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Comparison of intermittent and continuous exposures to inorganic mercury in the mussel, Mytilus edulis: accumulation and sub-lethal physiological effects.
Ecotoxicol Environ Saf. 2014 Nov; 109:133-42.EE

Abstract

Aquatic organisms are often subject to intermittent exposure to pollutants in real ecosystems. This study aimed to compare mercury accumulation and the physiological responses of mussels, Mytilus edulis during continuous and intermittent exposure to the metal. Mussels were treated in a semi-static, triplicated design to either a control (no added Hg) or 50 µg l(-1) Hg as HgCl2 in continuous (daily) or intermittent (2 day exposure, 2 days in clean seawater alternately) exposure for 14 days. A time-dependent increase in Hg accumulation was observed in the continuous exposure, while the intermittent treatment showed step-wise changes in Hg concentrations with the exposure profile, especially in the gills. At the end of the experiment, tissue Hg concentrations were significantly increased in the continuous compared to the intermittent exposure for digestive gland (4 fold), gonad and remaining soft tissue (>2 fold), but not for the gill and adductor muscle. There was no observed oxidative damage at the end of the experiment as measured by the thiobarbituric acid reactive substances (TBARS) concentrations in tissues from all treatments. However, total glutathione was significantly decreased in the gill and digestive gland of both the continuous and intermittent exposure by the end of the experiment. The neutral red retention ability of the haemocytes was not affected, but total haemocyte counts were significantly decreased (<2 fold) in the intermittent compared to the continuous exposure. Histopathological examinations showed less pathology in the gill, but more inflammation in the digestive gland of mussels for the intermittent compared to the continuous exposure. Overall, the results showed that Hg accumulation from intermittent exposure was less than that of the continuous exposure regime, but the sub-lethal responses are sometimes more severe than expected in the former.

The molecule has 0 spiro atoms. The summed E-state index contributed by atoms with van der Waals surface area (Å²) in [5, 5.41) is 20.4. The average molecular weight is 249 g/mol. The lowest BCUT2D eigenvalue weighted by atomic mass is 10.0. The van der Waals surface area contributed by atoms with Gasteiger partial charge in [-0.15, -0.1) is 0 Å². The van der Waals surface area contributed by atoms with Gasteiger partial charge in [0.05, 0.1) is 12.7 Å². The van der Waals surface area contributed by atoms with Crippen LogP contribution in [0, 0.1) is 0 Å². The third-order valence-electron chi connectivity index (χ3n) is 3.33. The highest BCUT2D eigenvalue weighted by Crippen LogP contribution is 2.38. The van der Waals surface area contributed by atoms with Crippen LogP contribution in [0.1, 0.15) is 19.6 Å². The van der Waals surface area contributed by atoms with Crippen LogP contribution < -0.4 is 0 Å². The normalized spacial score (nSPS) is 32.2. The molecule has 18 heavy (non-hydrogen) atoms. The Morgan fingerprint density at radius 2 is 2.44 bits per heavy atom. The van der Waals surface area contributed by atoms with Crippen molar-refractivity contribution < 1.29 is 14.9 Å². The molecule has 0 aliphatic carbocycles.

Authors+Show Affiliations

Ecotoxicology Research and Innovation Centre, School of Biological Sciences, University of Plymouth, PL4 8AA, UK; Department of Fisheries and Aquatic Environment, Rivers State University of Science and Technology, P.M.B 5080, Nkpolu-Oroworukwo, Port Harcourt, Nigeria. Electronic address: dokuboba.amachree@plymouth.ac.uk.Ecotoxicology Research and Innovation Centre, School of Biological Sciences, University of Plymouth, PL4 8AA, UK.Ecotoxicology Research and Innovation Centre, School of Biological Sciences, University of Plymouth, PL4 8AA, UK.

Pub Type(s)

Comparative Study
Journal Article
Research Support, Non-U.S. Gov't

Language

eng

PubMed ID

25178526

Citation

Amachree, Dokuboba, et al. "Comparison of Intermittent and Continuous Exposures to Inorganic Mercury in the Mussel, Mytilus Edulis: Accumulation and Sub-lethal Physiological Effects." Ecotoxicology and Environmental Safety, vol. 109, 2014, pp. 133-42.
Amachree D, Moody AJ, Handy RD. Comparison of intermittent and continuous exposures to inorganic mercury in the mussel, Mytilus edulis: accumulation and sub-lethal physiological effects. Ecotoxicol Environ Saf. 2014;109:133-42.